This is a question which many people face, not least those of us who are getting on a bit. If you don’t take steps to make sure that your interests are looked after before you can no longer make decisions for yourself, then someone – usually your spouse or partner or a member of your family, a friend or a professional (for instance, a solicitor) but it can just as easily be someone from your local authority’s social work department – can be appointed by the court to make those decisions for you. That person is called a Guardian and, once appointed, he or she can and will make decisions about your welfare or your financial affairs or both.

You need to know too that it’s not just “old age” that might necessitate the appointment of a Guardian. It may well be necessary in other circumstances too.

You need to know too that it’s not just “old age” that might necessitate the appointment of a Guardian. It may well be necessary where:

  • You suffer from a serious illness
  • You have had an accident (such as a car accident or accident at work where serious injuries are sustained), or
  • You develop a debilitating condition or illness such as Alzheimer’s or Parkinson’s disease or some other form of dementia.

The appointment of a Guardian is a process that’s dealt with through your local Sheriff Court. It can be time consuming and expensive to have a Guardian appointed. The person applying needs to provide two medical reports and other documentation to secure the appointment. Court and legal fees will also be incurred. You should also be aware that if someone objects to the proposed appointment, then those objections need to be taken into account by the Sheriff and this can slow things down and make the whole process even more expensive! If the Sheriff is satisfied that a Guardianship order should be granted, then a Guardian will be appointed to look after your affairs – and the Sheriff will usually also set out the extent of the Guardian’s powers.

You might think, “I have a spouse or a partner who can look after my interests”. Whilst this might be true in many cases, you cannot always rely on this to be the case. If, for instance, you need to have a Standing Order set up to pay for your care costs from a bank account that’s in your name alone, your partner or spouse will be unable to set that up for you, (unless they have some form of authority from you) and will be forced to take the expensive route of being appointed your Guardian.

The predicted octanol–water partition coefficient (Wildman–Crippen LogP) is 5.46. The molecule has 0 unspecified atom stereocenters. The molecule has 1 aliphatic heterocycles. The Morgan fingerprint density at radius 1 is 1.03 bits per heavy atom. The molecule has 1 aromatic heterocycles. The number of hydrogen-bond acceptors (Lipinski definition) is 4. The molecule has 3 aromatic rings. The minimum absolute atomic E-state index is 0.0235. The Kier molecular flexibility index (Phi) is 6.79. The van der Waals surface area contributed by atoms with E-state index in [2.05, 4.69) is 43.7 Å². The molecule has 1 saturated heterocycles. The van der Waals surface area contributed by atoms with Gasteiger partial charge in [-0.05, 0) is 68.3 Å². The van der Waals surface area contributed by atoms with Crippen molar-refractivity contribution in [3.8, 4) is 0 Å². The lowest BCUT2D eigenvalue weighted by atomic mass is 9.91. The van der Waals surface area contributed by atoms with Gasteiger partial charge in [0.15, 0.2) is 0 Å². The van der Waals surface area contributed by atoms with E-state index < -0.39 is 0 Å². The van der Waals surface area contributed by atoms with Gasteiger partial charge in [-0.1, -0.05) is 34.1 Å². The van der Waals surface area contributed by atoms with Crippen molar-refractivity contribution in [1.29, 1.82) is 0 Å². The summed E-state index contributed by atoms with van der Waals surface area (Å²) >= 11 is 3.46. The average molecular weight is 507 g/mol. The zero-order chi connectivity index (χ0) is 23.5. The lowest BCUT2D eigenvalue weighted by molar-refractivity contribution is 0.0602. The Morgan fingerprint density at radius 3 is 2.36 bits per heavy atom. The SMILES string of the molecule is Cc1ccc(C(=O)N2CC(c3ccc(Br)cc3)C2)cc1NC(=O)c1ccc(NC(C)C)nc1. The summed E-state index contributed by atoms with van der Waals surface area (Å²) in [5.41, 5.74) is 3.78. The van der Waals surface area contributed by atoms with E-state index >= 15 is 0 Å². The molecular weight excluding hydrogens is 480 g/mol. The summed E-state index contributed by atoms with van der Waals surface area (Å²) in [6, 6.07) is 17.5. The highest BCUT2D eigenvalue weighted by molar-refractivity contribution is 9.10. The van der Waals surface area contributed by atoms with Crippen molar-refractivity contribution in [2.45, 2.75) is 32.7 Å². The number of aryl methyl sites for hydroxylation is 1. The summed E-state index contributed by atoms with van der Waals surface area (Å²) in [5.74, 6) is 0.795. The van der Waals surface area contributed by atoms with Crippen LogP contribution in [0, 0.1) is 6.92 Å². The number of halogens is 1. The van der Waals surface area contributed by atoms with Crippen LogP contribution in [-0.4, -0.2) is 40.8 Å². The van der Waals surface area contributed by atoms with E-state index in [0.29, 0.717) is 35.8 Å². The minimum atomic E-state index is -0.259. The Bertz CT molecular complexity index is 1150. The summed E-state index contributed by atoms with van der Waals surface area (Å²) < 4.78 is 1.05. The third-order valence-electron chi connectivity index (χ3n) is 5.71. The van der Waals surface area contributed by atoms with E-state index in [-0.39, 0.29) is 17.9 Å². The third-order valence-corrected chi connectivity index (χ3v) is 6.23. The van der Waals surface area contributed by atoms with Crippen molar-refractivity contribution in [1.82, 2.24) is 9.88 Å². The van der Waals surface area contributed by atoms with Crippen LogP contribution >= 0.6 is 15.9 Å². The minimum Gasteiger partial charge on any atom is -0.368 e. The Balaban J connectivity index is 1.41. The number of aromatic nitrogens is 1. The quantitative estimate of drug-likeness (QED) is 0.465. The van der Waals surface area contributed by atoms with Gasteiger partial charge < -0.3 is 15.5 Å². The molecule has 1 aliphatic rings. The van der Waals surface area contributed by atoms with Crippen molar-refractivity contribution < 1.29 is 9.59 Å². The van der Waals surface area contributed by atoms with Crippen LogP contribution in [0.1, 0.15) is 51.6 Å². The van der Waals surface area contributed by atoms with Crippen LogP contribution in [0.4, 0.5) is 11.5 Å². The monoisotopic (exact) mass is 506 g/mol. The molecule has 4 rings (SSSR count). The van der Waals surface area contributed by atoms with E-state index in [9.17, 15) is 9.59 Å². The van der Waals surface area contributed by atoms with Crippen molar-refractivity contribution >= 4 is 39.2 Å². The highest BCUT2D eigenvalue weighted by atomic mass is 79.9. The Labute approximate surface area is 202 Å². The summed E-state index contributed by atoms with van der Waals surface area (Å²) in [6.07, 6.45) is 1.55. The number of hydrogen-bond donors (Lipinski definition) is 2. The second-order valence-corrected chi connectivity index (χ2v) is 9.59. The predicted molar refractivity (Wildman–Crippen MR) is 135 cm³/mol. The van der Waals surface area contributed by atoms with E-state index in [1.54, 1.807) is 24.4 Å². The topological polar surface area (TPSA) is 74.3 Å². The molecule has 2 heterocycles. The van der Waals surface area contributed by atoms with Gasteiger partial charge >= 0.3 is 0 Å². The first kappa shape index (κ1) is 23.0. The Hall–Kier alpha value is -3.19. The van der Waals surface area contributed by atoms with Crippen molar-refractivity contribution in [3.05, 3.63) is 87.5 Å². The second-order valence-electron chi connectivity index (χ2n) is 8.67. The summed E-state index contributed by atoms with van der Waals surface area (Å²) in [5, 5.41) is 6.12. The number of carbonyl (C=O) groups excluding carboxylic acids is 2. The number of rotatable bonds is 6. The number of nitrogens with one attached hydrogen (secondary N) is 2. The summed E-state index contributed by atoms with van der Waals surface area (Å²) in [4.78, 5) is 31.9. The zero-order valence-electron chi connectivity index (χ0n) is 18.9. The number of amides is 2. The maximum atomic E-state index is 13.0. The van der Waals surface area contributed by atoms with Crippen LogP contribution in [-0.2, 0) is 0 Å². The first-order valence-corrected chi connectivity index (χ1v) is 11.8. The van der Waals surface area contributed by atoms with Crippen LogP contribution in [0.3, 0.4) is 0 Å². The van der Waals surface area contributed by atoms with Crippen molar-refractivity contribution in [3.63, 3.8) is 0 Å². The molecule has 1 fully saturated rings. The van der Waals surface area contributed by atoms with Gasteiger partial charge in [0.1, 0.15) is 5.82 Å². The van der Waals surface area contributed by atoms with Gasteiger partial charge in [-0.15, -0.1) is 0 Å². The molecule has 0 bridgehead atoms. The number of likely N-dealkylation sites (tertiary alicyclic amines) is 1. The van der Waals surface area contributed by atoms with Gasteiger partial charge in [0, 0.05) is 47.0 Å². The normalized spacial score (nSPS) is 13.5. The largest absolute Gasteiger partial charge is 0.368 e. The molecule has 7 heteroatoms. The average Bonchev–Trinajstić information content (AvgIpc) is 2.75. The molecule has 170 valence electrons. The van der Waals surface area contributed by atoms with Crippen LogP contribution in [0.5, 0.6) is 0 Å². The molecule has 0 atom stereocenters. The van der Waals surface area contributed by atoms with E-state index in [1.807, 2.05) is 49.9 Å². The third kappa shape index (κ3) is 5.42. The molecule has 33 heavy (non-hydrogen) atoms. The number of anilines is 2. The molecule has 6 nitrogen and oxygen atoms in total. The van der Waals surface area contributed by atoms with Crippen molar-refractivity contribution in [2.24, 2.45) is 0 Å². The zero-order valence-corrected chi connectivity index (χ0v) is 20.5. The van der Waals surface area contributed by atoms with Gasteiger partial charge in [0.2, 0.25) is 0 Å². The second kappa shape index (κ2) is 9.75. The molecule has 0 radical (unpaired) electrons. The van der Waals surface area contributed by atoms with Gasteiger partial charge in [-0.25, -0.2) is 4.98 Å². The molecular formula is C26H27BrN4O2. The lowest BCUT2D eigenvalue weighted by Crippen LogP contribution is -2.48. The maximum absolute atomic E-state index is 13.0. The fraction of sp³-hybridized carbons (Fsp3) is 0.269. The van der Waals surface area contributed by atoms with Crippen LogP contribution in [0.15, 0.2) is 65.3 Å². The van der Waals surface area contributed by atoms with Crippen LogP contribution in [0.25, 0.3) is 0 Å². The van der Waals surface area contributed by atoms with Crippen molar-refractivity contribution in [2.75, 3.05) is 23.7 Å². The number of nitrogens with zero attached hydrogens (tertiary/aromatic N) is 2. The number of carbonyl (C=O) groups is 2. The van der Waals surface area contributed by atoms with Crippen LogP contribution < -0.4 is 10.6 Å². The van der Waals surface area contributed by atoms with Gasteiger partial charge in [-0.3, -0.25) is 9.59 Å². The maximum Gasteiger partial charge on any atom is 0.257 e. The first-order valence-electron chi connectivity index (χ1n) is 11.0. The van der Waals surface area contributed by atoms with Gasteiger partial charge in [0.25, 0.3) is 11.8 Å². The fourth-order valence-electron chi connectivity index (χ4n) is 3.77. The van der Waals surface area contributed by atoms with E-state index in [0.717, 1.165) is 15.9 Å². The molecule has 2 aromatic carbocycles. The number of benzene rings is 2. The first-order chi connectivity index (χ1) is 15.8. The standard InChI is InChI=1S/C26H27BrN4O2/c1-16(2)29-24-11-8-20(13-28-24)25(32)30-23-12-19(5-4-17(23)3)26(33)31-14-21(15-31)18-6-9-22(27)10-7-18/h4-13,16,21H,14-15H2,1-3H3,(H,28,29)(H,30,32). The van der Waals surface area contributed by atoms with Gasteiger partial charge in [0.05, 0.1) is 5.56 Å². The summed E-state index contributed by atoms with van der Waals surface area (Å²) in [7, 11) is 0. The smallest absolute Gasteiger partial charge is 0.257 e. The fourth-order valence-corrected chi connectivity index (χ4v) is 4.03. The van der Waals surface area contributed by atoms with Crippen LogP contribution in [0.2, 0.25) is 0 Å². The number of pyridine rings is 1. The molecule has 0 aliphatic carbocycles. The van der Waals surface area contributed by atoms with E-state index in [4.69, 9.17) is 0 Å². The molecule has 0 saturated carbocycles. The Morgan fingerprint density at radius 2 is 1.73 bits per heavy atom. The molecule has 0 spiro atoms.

There are also obligations on Guardians to keep detailed financial records and submit annual accounts to the Office of the Public Guardian in Scotland. If the guardianship relates to your welfare, your Guardian will be supervised by the local social work department. If the appointment is both financial and welfare, then you will need to accept that there will be a considerable amount of administration that your Guardian has to deal with.

Can all of this be avoided? Yes, it can. If you grant a Continuing and Welfare Power of Attorney, the person you appoint as your Attorney can deal with all of these issues for you without the need to resort to court. We believe this is something that all of our clients should consider, irrespective of their age, because it might just help them avoid the expensive and time-consuming process of having a Guardian appointed to make decisions for them.

If you would like advice or simply wish to discuss your options – either for yourself or another family member – please call us on 0141 227 2207 or use the contact button below.

 

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